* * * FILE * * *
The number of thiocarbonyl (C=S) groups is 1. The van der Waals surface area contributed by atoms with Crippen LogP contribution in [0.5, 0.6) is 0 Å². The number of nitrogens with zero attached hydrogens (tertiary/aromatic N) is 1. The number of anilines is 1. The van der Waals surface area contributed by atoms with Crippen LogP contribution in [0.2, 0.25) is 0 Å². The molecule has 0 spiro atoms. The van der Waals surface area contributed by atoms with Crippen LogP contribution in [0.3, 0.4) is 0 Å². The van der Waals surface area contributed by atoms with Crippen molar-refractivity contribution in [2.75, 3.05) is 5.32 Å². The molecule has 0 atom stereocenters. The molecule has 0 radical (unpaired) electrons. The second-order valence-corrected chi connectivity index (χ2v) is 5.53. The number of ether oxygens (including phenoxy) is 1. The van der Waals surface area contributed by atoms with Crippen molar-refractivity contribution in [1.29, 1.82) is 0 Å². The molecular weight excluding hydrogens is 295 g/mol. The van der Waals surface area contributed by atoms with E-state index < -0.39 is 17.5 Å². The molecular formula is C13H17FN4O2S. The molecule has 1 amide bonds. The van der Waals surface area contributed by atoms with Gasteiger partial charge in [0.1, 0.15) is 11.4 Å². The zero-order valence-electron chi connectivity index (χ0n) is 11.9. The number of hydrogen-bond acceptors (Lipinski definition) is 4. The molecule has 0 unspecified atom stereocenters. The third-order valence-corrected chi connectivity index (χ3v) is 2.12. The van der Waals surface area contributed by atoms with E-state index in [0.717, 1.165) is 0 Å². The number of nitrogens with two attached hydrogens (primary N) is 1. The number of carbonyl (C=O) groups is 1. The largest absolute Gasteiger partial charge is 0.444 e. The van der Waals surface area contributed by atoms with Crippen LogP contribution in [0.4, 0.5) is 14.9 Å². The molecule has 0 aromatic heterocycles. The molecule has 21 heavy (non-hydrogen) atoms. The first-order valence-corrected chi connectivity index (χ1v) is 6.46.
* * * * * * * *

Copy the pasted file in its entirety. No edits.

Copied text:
The number of thiocarbonyl (C=S) groups is 1. The van der Waals surface area contributed by atoms with Crippen LogP contribution in [0.5, 0.6) is 0 Å². The number of nitrogens with zero attached hydrogens (tertiary/aromatic N) is 1. The number of anilines is 1. The van der Waals surface area contributed by atoms with Crippen LogP contribution in [0.2, 0.25) is 0 Å². The molecule has 0 spiro atoms. The van der Waals surface area contributed by atoms with Crippen LogP contribution in [0.3, 0.4) is 0 Å². The van der Waals surface area contributed by atoms with Crippen molar-refractivity contribution in [2.75, 3.05) is 5.32 Å². The molecule has 0 atom stereocenters. The molecule has 0 radical (unpaired) electrons. The second-order valence-corrected chi connectivity index (χ2v) is 5.53. The number of ether oxygens (including phenoxy) is 1. The van der Waals surface area contributed by atoms with Crippen molar-refractivity contribution in [1.29, 1.82) is 0 Å². The molecular weight excluding hydrogens is 295 g/mol. The van der Waals surface area contributed by atoms with E-state index < -0.39 is 17.5 Å². The molecular formula is C13H17FN4O2S. The molecule has 1 amide bonds. The van der Waals surface area contributed by atoms with Gasteiger partial charge in [0.1, 0.15) is 11.4 Å². The zero-order valence-electron chi connectivity index (χ0n) is 11.9. The number of hydrogen-bond acceptors (Lipinski definition) is 4. The molecule has 0 unspecified atom stereocenters. The third-order valence-corrected chi connectivity index (χ3v) is 2.12. The van der Waals surface area contributed by atoms with E-state index in [0.717, 1.165) is 0 Å². The number of nitrogens with two attached hydrogens (primary N) is 1. The number of carbonyl (C=O) groups is 1. The largest absolute Gasteiger partial charge is 0.444 e. The van der Waals surface area contributed by atoms with Crippen LogP contribution in [0.4, 0.5) is 14.9 Å². The molecule has 0 aromatic heterocycles. The molecule has 21 heavy (non-hydrogen) atoms. The first-order valence-corrected chi connectivity index (χ1v) is 6.46.